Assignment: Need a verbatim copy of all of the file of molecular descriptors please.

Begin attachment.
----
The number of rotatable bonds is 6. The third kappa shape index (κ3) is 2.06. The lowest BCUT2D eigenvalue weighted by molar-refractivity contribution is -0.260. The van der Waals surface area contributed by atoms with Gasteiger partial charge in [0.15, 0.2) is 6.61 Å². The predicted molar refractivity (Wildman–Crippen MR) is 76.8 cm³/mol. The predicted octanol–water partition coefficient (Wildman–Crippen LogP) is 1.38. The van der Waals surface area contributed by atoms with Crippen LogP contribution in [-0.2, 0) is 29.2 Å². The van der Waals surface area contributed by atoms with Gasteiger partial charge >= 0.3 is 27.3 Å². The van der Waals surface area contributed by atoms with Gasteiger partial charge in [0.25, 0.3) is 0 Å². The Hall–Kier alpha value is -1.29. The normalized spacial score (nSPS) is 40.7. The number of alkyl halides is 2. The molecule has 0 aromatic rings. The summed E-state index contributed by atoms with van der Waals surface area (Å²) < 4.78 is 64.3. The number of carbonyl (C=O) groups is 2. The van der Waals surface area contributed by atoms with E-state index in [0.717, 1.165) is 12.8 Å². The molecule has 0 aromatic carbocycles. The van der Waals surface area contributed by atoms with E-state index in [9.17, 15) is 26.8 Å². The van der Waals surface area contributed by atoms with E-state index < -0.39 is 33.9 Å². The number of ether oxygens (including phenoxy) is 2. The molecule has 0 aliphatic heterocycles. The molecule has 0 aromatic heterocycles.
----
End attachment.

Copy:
The number of rotatable bonds is 6. The third kappa shape index (κ3) is 2.06. The lowest BCUT2D eigenvalue weighted by molar-refractivity contribution is -0.260. The van der Waals surface area contributed by atoms with Gasteiger partial charge in [0.15, 0.2) is 6.61 Å². The predicted molar refractivity (Wildman–Crippen MR) is 76.8 cm³/mol. The predicted octanol–water partition coefficient (Wildman–Crippen LogP) is 1.38. The van der Waals surface area contributed by atoms with Crippen LogP contribution in [-0.2, 0) is 29.2 Å². The van der Waals surface area contributed by atoms with Gasteiger partial charge >= 0.3 is 27.3 Å². The van der Waals surface area contributed by atoms with Gasteiger partial charge in [0.25, 0.3) is 0 Å². The Hall–Kier alpha value is -1.29. The normalized spacial score (nSPS) is 40.7. The number of alkyl halides is 2. The molecule has 0 aromatic rings. The summed E-state index contributed by atoms with van der Waals surface area (Å²) < 4.78 is 64.3. The number of carbonyl (C=O) groups is 2. The van der Waals surface area contributed by atoms with E-state index in [0.717, 1.165) is 12.8 Å². The molecule has 0 aromatic carbocycles. The van der Waals surface area contributed by atoms with E-state index in [9.17, 15) is 26.8 Å². The van der Waals surface area contributed by atoms with E-state index < -0.39 is 33.9 Å². The number of ether oxygens (including phenoxy) is 2. The molecule has 0 aliphatic heterocycles. The molecule has 0 aromatic heterocycles.